Comparison kills.


You know this, but you do it anyway. So do I. And it’s time to stop.

My parents constantly compared us to other kids. Themselves to other immigrant parents. Our family to white families. They were teaching us how to measure ourselves. And how to keep up.

It worked. We drove ourselves to compete, to excel, to win. And yes, to compare.

But comparison kills.

It's most intense when starting a new job, meeting new people, or doing something for the first time that others already know how to do.

You’re really asking, "Am I OK?" “Am I valuable?” “Do I deserve to be here?”

And even though you think you’re trying to adapt and respond appropriately to your environment by comparing, you’re actually becoming more self-absorbed.

You make everything about you.

Your colleague got a promotion. That means I’m falling behind.

A team member created a beautiful design. I’m not as talented as them.

Your boss complimented someone else. I did a bad job.

You hear a group of people laughing across the room. I’m not included.

A friend or lover said No. I’m completely alone, unwanted and worthless.

Catch yourself comparing? I compare more than others compare.

That’s right. You compare your comparing.

In fact, you’re an expert in all the ways you fall short. You could write a dissertation about it. You could do year-long lectures about it. You could win Supreme Court cases about it.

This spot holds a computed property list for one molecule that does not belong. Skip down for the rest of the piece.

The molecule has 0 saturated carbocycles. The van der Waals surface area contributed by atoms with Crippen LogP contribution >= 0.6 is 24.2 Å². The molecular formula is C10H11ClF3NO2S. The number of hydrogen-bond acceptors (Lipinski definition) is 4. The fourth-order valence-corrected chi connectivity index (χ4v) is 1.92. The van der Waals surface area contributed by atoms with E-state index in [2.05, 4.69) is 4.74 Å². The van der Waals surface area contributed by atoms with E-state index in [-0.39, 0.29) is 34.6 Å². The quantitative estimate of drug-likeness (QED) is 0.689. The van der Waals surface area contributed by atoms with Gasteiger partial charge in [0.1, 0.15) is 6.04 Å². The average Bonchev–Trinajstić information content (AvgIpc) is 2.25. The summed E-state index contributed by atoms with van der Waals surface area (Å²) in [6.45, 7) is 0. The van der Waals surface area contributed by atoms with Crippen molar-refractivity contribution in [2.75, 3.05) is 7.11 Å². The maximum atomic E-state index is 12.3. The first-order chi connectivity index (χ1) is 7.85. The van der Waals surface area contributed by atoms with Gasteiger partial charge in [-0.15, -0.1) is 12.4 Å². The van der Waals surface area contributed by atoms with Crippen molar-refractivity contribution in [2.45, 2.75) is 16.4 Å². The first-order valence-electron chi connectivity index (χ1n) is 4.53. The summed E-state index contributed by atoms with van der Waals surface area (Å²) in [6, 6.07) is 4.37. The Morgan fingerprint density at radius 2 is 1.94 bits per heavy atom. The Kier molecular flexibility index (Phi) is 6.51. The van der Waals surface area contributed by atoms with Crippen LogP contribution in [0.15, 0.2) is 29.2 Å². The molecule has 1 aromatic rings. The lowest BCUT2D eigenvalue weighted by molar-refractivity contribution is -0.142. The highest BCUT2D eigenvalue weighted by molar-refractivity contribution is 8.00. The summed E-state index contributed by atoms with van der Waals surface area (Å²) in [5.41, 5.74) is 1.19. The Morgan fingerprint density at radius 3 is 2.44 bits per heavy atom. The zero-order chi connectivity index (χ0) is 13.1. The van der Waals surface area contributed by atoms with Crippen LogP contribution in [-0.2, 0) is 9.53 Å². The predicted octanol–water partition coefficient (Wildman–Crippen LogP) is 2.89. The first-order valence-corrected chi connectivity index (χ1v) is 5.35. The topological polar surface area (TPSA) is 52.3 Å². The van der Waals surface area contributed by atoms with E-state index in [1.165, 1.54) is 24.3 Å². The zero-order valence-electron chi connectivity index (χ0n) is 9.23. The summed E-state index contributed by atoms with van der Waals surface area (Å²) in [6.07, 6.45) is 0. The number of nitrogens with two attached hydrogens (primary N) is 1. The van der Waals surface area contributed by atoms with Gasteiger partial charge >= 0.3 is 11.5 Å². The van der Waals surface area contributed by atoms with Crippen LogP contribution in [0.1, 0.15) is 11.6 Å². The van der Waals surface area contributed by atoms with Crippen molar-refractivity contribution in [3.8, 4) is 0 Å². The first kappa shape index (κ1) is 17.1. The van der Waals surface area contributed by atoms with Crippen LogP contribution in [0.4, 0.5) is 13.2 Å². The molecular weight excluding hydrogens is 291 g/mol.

Every alarm, sensor, trip-wire, and camera is trained to pick up even the slightest flicker of threat.

BOOM! There! Hurry!

And like a firefighter, you rush in. But instead of water in your hose, there’s more fire.

It’s so ridiculous it’s kinda funny, right?

Actually it’s genius.

Your impenetrable sucking makes you infallible.

Because when you don’t deserve anything, you can never be disappointed. When you’re the worst at everything, you can never fail. And when no one thinks you can do anything, you’re free of their expectations.

Except you’re also dying inside.

My friend. My tender-hearted, soul-aching, love-seeking friend. Stop pouring your lifeblood into the gutter.

Stop focusing on how much you suck. Focus on how much you can help.

Because we need you. Your ideas. Your passion. Your strengths.

We want your story. Your experience. Your opinions. Your voice.

And we want to see you, so we can love you.

Show yourself.

Eddie Shieh, PCC, MFA